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US Government Publications: State and Local Government


State and local government cover powers not granted to the Federal government.

The state governments are modelled after the Federal government and are separated into three branches (Judicial, Legislative and Executive). Each state has it's own Constitution and it's own Governor, a directly elected official who leads the Executive Branch. However, each state will differ in organisation, number of other directly elected officials and terminology. 

Local government generally includes two tiers - counties and municipalities. The organisation and terminology used will again vary based on each State Constitution. In general, local government officials (mayors, council members, etc.) are directly elected by the people. 




Counties - county or county equivalent is an administrative or political subdivision of a state that consists of a geographic region with specific boundaries and usually some level of governmental authority. The level of authority differs depending on each State Constitution and historical tradition. The generally provide services to municipalities or cities/towns. Called parishes in Louisiana and boroughs in Alaska.  

County equivalent - a term used by the Census Bureau for places that are comparable to counties, but called by different names (e.g. Louisiana parishes, Alaska boroughs, independent cities and the District of Columbia) 

Municipalities -  organized local governments authorized in state constitutions and statutes, established to provide general government for a defined area, generally corresponding to a population centre. Centres include cities, towns (except in Minnesota and Wisconsin), boroughs (except in Alaska) and villages.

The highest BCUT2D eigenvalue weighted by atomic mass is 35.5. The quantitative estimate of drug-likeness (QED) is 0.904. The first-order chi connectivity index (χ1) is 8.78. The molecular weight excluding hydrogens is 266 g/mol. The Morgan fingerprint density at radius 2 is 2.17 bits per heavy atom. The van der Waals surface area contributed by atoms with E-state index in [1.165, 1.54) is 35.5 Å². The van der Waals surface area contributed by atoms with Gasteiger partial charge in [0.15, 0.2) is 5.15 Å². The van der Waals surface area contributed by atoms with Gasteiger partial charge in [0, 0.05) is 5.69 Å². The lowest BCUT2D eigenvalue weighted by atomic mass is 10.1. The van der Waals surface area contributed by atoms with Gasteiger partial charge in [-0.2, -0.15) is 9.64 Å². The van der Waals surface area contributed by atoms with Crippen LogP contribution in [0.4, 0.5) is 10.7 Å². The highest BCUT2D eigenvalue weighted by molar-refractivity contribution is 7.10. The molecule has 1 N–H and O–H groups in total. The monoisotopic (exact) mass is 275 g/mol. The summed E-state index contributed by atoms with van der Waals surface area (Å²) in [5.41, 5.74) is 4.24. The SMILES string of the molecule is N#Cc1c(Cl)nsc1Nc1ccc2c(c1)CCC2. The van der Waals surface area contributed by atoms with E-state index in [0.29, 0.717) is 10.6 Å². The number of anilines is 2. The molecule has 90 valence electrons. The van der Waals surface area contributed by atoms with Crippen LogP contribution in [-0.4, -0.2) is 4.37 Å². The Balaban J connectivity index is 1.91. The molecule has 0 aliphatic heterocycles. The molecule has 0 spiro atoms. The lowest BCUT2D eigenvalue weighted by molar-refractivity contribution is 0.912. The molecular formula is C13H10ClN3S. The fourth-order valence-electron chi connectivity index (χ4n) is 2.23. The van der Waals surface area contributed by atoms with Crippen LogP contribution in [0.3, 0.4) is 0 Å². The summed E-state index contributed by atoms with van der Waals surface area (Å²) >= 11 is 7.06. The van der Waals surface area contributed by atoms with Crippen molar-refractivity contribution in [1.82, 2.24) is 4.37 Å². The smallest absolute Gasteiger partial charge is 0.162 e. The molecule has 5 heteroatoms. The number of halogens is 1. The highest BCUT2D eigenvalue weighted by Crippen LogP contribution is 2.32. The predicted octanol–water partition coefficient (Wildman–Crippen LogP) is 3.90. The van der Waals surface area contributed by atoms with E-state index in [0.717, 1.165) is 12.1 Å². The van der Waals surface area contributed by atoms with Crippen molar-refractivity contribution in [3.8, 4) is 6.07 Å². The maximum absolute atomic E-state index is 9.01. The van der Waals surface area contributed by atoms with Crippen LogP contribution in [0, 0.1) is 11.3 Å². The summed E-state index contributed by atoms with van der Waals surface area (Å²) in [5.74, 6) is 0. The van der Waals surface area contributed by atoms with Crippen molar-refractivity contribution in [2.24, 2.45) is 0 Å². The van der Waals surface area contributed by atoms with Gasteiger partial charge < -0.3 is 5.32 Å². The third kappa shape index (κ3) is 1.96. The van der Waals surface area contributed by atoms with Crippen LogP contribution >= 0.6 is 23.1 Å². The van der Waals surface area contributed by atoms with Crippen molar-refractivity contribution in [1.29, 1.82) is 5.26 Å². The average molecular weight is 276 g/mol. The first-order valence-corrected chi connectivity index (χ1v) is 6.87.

State Constitutions - the governing document of a State Government, comparable to the Constitution. All State Constitutions are longer and more detailed then the main Constitution and will address specific issues/legislation that each state historically considered important. New Constitutions and Amendments can be ratified by each state. 

State Government - an institutional unit which exercises power below the Federal Government over a defined geographic territory (or state). Each state is made up of an Executive/Judicial/Legislative Branch, and has their own constitution and directly elected governor. However, each state may include different terminology/processes based on their history and Constitution. 

State Governor - responsible for implementing state laws and overseeing the operation of the state executive branch. Terms are for four years (except in New Hampshire and Vermont, which have two year terms). Scope of power, qualifications etc. vary with each state. 

State Legislature - All 50 States have legislatures made up of elected representatives, who consider matters brought forth by the governor or introduced by its members to create legislation that becomes law. The legislature also approves a State’s budget and initiates tax legislation and articles of impeachment. All States have a bicameral legislature made up of two chambers: a smaller upper house and a larger lower house (except Nebraska which has one house). The smaller upper house is called the Senate and terms are normally for four years; the lower house is often called the House of Representatives (some call it the Assembly or the House of Delegates) and terms are normally for two years. 

Township/towns - A subdivision of a county. Sometimes given governmental or administrative power by a State Constitution, and sometimes only used as geographical designation.  

State Resources

Local Government Resources

Historical Studies